That’s where Indigenous Growth comes in. They work with organisations with Indigenous workers, what they term those frontline workers, to unlock their potential and increase their contribution. It’s about bringing all of people to work, and unlocking the same positive qualities that many of these workers have in their whanau situations. A great idea and business from Michael Moka, an entrepreneur, scholar and leading voice in engagement.
You might have caught him at TedX Auckland, or know him from his work with Executive Education and the Maori students association at Auckland Uni, or maybe through his love of Kapahaka. Michael Moka join us now to talk about Indigenous Growth and unlocking potential.
What exactly could loving One Direction have to do with fixing the diversity pipeline problem in tech? Well if you hear ‘One Direction’ and go into dismissal mode, that might just be the root of the problem. A few years ago a tech industry leader in law gave a presentation at a serious Berlin tech conference about how perhaps the diversity pipeline problem could be traced back to the way that traditionally female spaces of fandom have been minimised online.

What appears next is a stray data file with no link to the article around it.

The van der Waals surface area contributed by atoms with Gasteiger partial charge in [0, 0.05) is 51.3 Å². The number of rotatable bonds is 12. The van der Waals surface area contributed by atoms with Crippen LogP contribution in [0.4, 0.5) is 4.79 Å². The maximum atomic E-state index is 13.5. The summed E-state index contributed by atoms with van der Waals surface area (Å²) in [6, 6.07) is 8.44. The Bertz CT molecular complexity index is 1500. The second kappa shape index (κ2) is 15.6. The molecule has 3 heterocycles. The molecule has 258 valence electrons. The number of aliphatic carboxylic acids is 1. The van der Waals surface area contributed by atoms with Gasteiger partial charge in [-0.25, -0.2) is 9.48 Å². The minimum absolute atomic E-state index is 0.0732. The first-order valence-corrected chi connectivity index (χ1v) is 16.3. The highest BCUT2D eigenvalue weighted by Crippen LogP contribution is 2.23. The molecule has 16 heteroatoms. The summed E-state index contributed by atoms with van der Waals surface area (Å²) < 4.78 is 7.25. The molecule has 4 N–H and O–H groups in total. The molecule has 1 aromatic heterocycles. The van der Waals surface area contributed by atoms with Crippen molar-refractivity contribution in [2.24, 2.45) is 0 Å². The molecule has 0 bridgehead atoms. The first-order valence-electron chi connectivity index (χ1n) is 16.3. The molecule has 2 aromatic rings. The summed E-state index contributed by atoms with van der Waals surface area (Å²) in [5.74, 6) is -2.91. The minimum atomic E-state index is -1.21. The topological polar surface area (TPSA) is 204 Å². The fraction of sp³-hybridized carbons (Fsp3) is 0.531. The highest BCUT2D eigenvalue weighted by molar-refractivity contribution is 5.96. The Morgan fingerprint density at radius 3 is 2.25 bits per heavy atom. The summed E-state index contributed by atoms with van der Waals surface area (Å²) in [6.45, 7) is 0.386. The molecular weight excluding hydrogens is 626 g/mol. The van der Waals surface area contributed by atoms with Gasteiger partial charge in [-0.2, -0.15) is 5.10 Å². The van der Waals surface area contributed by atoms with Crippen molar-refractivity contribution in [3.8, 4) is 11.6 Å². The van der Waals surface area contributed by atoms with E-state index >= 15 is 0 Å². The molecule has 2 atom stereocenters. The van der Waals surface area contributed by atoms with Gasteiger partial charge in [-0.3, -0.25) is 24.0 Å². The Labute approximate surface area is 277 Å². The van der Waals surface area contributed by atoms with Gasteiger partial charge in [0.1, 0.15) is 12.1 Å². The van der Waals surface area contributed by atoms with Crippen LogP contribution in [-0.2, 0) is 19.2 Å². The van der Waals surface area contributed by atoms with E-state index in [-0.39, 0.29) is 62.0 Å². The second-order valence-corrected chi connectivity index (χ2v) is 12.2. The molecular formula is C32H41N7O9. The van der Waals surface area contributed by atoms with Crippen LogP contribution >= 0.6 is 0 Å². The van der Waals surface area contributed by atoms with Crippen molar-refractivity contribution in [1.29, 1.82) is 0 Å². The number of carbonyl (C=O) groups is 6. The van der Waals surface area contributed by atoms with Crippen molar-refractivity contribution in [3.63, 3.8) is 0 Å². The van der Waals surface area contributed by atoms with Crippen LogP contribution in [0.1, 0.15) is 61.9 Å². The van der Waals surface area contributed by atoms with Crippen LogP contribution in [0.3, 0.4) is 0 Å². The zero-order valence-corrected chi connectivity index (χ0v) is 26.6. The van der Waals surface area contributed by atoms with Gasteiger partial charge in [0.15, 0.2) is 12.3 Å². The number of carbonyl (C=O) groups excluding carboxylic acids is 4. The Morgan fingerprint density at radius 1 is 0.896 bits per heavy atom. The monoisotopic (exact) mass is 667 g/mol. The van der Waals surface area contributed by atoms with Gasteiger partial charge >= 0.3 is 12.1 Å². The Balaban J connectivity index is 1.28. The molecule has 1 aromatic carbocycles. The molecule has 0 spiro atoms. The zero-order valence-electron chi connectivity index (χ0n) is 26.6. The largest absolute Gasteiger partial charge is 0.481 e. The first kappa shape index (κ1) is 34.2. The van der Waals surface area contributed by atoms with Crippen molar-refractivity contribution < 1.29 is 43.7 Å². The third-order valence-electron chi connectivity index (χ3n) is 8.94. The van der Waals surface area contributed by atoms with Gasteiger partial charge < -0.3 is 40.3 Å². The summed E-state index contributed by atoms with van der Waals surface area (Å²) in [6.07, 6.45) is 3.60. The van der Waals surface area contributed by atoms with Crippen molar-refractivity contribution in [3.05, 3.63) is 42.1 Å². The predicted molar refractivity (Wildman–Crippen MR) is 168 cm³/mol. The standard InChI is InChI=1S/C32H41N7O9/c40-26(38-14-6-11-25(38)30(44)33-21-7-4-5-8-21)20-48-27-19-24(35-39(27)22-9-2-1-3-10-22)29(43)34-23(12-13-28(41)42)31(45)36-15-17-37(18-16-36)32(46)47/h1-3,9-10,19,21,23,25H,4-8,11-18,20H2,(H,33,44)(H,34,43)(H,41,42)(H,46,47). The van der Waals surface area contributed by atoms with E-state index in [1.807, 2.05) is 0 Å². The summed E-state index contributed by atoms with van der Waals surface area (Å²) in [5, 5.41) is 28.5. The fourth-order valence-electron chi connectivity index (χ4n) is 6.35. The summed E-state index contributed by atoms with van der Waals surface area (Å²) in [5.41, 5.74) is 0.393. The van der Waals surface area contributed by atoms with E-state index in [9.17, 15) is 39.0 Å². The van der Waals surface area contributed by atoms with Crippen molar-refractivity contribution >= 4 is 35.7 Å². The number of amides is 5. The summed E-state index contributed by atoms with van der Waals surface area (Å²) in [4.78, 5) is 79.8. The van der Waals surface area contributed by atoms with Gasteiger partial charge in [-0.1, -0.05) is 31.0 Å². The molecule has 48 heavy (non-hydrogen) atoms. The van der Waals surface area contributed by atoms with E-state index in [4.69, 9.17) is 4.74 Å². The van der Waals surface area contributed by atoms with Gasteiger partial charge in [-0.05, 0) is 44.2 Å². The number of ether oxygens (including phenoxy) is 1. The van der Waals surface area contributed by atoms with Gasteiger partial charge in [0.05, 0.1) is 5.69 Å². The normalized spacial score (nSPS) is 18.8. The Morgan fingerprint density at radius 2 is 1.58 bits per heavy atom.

It was based around fan fiction, One Direction secret love affair conspiracies and honouring how people’s enthusiasms can lead them to learn about making things online. If you love something and build a fanpage, that is a very real way in to website building.
The talk has led to more talks, years, and time spent on One Direction than Sacha Judd had ever anticipated. Sacha, a former partner at top law firm Buddle Findlay, has been an influential figure in tech – being very early on the journey of big firms like Vend, where I know her from, and now running the family office for Rowan Simpson, a recent pod guest, at Hoku. As well as identifying and funding the next wave of great companies. Her back of a napkin service for tech founders has helped get many companies off to a great start, and she joined me to discuss what we term serious and how that seriously affects who feels welcome.
At 16 Alexia Hilbertidou looked around and saw that she was the only girl in her IT and physics class, then the next year the only young women in advanced physics.